Mayo: Good or Bad?

by in Healthy Tips, July 8, 2011
mayonnaise in jar
Mayonnaise: friend or foe?

It’s the quintessential “bad” food laden with artery clogging saturated fat. For years, we’ve been told to “hold the mayo,” but is it really as bad as they say?

Nutrition Lowdown
There’s no doubt that mayo is brimming with fat. One cup contains 1440 calories, 160 grams fat, and 24 grams saturated fat. It is an excellent source of vitamins E and K, but  it also contains almost 50 percent of your daily recommended amount of sodium.

Compromising Fat and Flavor
Fatty foods like mayo have flavor and mouth-feel that many folks enjoy. Adding a cup of mayo to a dish will rack up the calories quickly. So what’s a mayo-lover to do?

Moderation is one direction to take. Instead of drowning tuna or pasta salad in boatloads of mayo, use 1 tablespoon per person. One tablespoon contains 103 calories, 12 grams fat, and 2 gram saturated fat. This keeps things much more reasonable.

Mayo Alternatives
If you’re worried about too many calories or just don’t want regular mayo around, there are many alternatives available at the market. Lighter varieties use a laundry list of fat replacers (like xanthan gum and corn starch), preservatives (like citric acid), or add sugar (like high fructose corn syrup) to increase the flavor. So they may be lighter on calories, but heavier on additives.

Lighter versions

  • Light mayo: Any food labeled as “light” contains one-third fewer calories than the regular version. Per tablespoon this mayo contains 45 calories, 4.5 grams fat, and 0.5 grams saturated fat.
  • Reduced fat mayo: Any food labeled as “reduced fat” contains 25 percent or less cholesterol and 2 grams of saturated fat or less than the full fat version. Per tablespoon this mayo contains 25 calories, 2 grams fat, and no saturated fat.

Alternate oil-based mayonnaise
Canola and olive oil mayonnaise are available as “healthier” options. Both are higher in heart-healthy monounsaturated fats, but the calories are the same. Additionally, olive oil mayos tend to combine olive oil with other vegetable oils so that the flavor isn’t too overpowering. Here is the nutrition info per tablespoon.

  • Canola oil mayo: 100 calories, 11 grams fat, 0.5 grams saturated fat
  • Olive oil mayo: 100 calories, 11 grams fat, 1.5 grams saturated fat
  • Reduced fat olive oil mayo: 45 calories, 4 grams fat, 0 grams saturated fat.

Vegan mayonnaise
Some vegan varieties include a canola-oil based eggless mayo by Spectrum Organics. Another is soy-based mayonnaise by Nasoya, made without eggs and a variety of spices. They’re both suitable for folks who follow a vegan diet or are allergic to eggs.

  • Light canola eggless mayo: 35 calories, 3.5 grams fat, 0 grams saturated fat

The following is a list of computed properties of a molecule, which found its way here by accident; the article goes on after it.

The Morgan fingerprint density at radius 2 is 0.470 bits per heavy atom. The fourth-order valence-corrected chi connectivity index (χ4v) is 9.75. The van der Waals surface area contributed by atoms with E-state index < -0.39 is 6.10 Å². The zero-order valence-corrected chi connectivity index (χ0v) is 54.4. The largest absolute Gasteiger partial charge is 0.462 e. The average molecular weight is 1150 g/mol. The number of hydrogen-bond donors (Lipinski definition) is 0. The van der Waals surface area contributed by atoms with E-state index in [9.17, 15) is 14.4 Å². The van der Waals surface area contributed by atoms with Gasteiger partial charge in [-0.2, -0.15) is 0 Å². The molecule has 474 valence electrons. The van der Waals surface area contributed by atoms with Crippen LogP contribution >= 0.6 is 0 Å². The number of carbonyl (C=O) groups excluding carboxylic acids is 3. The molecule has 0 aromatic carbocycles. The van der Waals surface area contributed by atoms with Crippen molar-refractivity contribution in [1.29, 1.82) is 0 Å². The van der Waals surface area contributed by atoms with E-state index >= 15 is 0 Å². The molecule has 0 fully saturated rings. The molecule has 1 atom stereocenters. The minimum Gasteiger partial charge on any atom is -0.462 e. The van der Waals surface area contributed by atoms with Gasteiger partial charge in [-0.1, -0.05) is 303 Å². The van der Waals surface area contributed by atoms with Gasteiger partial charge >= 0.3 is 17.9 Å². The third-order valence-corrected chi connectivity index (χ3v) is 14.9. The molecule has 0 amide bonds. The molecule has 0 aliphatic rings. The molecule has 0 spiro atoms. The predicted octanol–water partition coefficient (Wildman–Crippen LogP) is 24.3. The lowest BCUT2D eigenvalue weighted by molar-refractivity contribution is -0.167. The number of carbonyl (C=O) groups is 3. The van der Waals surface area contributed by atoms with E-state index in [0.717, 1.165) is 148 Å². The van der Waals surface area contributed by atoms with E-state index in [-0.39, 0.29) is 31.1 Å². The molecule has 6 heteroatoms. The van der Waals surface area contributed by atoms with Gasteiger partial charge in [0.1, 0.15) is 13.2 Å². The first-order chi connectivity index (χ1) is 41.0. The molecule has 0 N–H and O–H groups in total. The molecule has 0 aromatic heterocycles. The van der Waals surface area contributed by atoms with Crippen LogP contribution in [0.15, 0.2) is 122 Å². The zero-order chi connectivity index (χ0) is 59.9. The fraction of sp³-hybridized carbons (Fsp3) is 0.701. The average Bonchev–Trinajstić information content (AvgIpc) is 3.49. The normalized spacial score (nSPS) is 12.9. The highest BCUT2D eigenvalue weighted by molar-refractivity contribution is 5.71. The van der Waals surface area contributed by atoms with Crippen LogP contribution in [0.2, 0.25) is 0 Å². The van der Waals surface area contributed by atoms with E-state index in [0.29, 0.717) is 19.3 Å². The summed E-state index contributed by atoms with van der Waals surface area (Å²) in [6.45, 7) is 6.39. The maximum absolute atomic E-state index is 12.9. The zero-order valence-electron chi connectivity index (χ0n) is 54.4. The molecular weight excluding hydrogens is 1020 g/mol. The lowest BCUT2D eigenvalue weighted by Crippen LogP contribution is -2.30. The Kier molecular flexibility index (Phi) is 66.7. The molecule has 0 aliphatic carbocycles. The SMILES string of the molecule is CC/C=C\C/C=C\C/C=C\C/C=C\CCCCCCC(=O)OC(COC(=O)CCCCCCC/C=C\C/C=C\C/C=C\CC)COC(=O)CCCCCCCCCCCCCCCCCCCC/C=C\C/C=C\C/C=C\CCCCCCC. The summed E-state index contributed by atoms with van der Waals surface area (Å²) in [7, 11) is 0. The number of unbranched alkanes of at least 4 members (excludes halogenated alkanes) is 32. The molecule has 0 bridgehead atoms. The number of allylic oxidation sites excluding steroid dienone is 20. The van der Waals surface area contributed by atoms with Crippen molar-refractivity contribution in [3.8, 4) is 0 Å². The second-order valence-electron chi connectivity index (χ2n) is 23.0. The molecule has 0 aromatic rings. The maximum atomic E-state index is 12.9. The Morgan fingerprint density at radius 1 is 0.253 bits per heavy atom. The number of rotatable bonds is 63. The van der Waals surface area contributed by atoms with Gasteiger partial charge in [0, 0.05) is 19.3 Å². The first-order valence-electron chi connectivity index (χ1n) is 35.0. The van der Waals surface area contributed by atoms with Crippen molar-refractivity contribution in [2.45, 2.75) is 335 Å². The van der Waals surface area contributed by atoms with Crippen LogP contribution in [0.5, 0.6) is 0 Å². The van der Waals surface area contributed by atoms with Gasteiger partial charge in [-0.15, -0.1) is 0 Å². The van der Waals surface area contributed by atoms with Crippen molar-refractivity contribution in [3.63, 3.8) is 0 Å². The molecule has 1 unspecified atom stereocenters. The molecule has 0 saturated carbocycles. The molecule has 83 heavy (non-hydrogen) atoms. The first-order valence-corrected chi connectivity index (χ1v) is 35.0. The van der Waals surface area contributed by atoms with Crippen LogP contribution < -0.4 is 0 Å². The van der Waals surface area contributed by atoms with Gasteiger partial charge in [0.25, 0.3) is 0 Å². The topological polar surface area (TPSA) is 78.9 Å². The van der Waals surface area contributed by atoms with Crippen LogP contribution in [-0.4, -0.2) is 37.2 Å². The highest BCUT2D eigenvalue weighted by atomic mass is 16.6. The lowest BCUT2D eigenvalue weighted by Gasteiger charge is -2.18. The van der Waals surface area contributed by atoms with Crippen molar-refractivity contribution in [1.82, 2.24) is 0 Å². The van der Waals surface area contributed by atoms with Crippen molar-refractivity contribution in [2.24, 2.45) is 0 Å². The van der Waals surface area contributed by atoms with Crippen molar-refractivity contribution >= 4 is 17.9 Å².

• Nayonaise: 35 calories, 3.5 grams fat, 0.5 grams saturated fat

Bottom line: There’s no denying that mayo is very high in fat. That doesn’t mean you should ban it for life. It can be a part of a healthy diet when eaten in very small amounts. If you’re trying to cut calories and keep the mayo, many light and reduced fat varieties are available at the market. If you’re trying to cut back on additives, you can always make your own.

TELL US: What’s you favorite brand of mayo for our upcoming taste test?

Toby Amidor, MS, RD, CDN, is a registered dietitian and consultant who specializes in food safety and culinary nutrition. See Toby’s full bio »

You Might Also Like:

More posts from .

Similar Posts

Yes, Turmeric Is the Spice of the Moment (Here’s Why)

— Long a mainstay of South Asian cooking, turmeric adds zing to curries and other dishes. But it has also been used in Eastern cultures for thousands of years for its medicinal properties. More recently, turmeric has caught the attention of Western researchers who have been studying the herb and its potential health benefits. “OneRead more

Comments (2,424)

  1. Laura says:

    There are so many alternatives to mayo! For instance, instead of using it in chicken salad try greek yogurt. Top your burgers with avocados/guacamole to get that creaminess.

  2. Kathy says:

    I love the Kraft Fat Free Mayo and have used it for years. I also like the fat free Miracle Whip if I'm looking for the lighter taste of MW. For those of you who scoff at the fat free: I have this to say, I am 64 yrs old and my cholesterol and blood sugar levels are good( even my doctor was surprised).

  3. lola miller says:

    Veganaise is the best …… I use best Foods on everything ….cold pizza ……french fries …… etc! I wa so happy to find veganaise ….. I LOVE LOVE LOVE it :) ))

  4. Colleen/PineGrove says:

    BEST FOODS for sure…ut have tried their low fat and it was abit runnier but tasty, don't think I could substitute it for the real thing and get that by my mayo loving husband.

  5. Lena says:

    I love Dukes mayo. Always have and plan to keep using it. Moderation is the key.

  6. nail says:

    I regard something genuinely interesting about your blog so I saved to bookmarks .

  7. Fat burn says:

    this web site is my inspiration , real wonderful layout and perfect subject matter.

  8. some truly wonderful info , Gladiolus I noticed this.

  9. Nancy says:

    Nothing beats Hellman's (or Best Foods in some parts of the country) in my opinion. Original full fat.

  10. I am glad to be one of several visitors on this outstanding website (:, appreciate it for posting .

Leave a Reply

Your email address will not be published. Required fields are marked *

*

You may use these HTML tags and attributes: <a href="" title=""> <abbr title=""> <acronym title=""> <b> <blockquote cite=""> <cite> <code> <del datetime=""> <em> <i> <q cite=""> <strike> <strong>